‘Antman Quantumania’ Is A Fun Marvel Film, But Not A Great One


As with all Marvel films, I waited for Antman and the Wasp: Quantumania with great hopes. The best of the Marvel Cinematic Universe films are awesome, and almost all of the rest are at least pretty good. The new movie fits into that second category. It is fun at times, makes not much sense at times and is mostly used as a transition to bring a new super villain into the universe, namely Kang the Conqueror. It is reported that he will be the, shall we say Thanos, of the next generation of the Avengers.

Scott Lang (Paul Rudd) is a happy-go-lucky guy living in San Francisco with Hope Van Dyne (Evangeline Lilly), a thriving entrepreneur. His daughter Cassie (Kathryn Newton), last seen as a kid, is now more or less grown and an activist. After bailing her out, Scott tries to reason with her at a family dinner with Hope’s parents, Hank Pym (Michael Douglas) and Janet Van Dyne (Michelle Pfeiffer). It turns out Cassie, who likes science, has built a connection to the Quantum Realm. She turns it on, and all of them, as well as some ants, go through a portal into said realm.

The Langs are found by natives who are in rebellion against Kang, while Hank, Janet and Hope wind up meeting with her former ally Lord Krylar (Bill Murray), who after revealing that Janet had quite a past for the 30 years she was in the realm, informs them that now he works for Kang. Further, Janet is responsible for the rise of Kang, having helped rebuild a multiversal power core that allows him to visit different universes before she destroyed it.

Scott and Cassie are captured by Kang, who demands that Lang help him get his power core back or Cassie will die. He does it but reneges, and the battle, featuring many strange creatures, goes on. A lot of the fighting seems done to take time up, but there is also more than a bit of fun and more than a few interesting creatures, some reasonably human.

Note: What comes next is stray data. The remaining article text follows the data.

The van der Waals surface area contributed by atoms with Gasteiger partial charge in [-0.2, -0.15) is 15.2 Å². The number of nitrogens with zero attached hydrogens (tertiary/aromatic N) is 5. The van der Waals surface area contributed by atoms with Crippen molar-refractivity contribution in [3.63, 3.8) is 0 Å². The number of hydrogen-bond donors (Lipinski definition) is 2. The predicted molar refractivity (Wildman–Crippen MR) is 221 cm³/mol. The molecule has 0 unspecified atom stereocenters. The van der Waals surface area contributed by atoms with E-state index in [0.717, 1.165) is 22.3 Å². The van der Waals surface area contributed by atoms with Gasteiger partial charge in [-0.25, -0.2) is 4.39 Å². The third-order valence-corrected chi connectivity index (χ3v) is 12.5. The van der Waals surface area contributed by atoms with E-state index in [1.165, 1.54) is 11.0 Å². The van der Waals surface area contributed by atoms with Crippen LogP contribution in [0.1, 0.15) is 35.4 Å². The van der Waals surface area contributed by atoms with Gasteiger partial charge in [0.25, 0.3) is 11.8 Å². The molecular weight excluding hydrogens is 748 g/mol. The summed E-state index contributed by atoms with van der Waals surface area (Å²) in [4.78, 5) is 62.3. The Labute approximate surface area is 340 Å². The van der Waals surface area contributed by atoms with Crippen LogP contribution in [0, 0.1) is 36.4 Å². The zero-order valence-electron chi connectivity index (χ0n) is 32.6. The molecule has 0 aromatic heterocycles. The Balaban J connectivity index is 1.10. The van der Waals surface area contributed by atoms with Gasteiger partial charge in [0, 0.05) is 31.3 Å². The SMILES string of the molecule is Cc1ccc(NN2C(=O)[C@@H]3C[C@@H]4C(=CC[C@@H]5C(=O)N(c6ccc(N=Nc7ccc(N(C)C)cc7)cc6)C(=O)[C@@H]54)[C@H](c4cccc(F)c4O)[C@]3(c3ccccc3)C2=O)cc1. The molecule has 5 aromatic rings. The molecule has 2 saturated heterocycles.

The cast is, as expected, good. Rudd really has his character down pat. He handles the humor well while coming across as a caring father. Evangeline Lilly has far too little to do. Douglas is fine as Pym, often having some of the best lines. Pfeiffer, however, becomes the main protagonist. She does have a past, and she makes certain that she, and her family, will have a future. While remaining glamorous, she is tough and always ready to battle. Newton is really good as well. She seems to really grow up as the movie goes on and grows into a superhero role

Jonathan Majors is an excellent Kang. At some points, before we find out his real self, he seems a decent, strong person. Then the covering slips away. He is tough, nasty and has no problem breaking his sworn oaths. He looks like a very tough adversary for future movies. Murray manages to make Krylar both amusing and sleazy, a trick he has used quite well in the past. I also liked William Jackson Harper as a telepath with a sense of humor.

Like the other Antman movies, this one focuses on family, but does it easily as much from the female as the male side — and it works well. The women all are strong, know what they want and are equals to the men. And, although Scott Lang and Hope Van Dyne have superpowers, they use their minds far more. Watching Cassie Lang trying to master new skills presented some amusing bits, often in the middle of the action.

As noted above, this is minor Marvel material. It is well-written, the sets are spectacular, particularly since most of the film is in a weird, non-reality place, peopled in part by beings other than humans. But the pace moves well, and there is no time to get bored. And the love of family element is very nice, considering the other films coming out now.

If you enjoy the Marvel Cinematic Universe, you will like this. And it’s probably easier for kids to enjoy than some of the stronger films. But it is not first-rate Marvel, or first-rate anything else.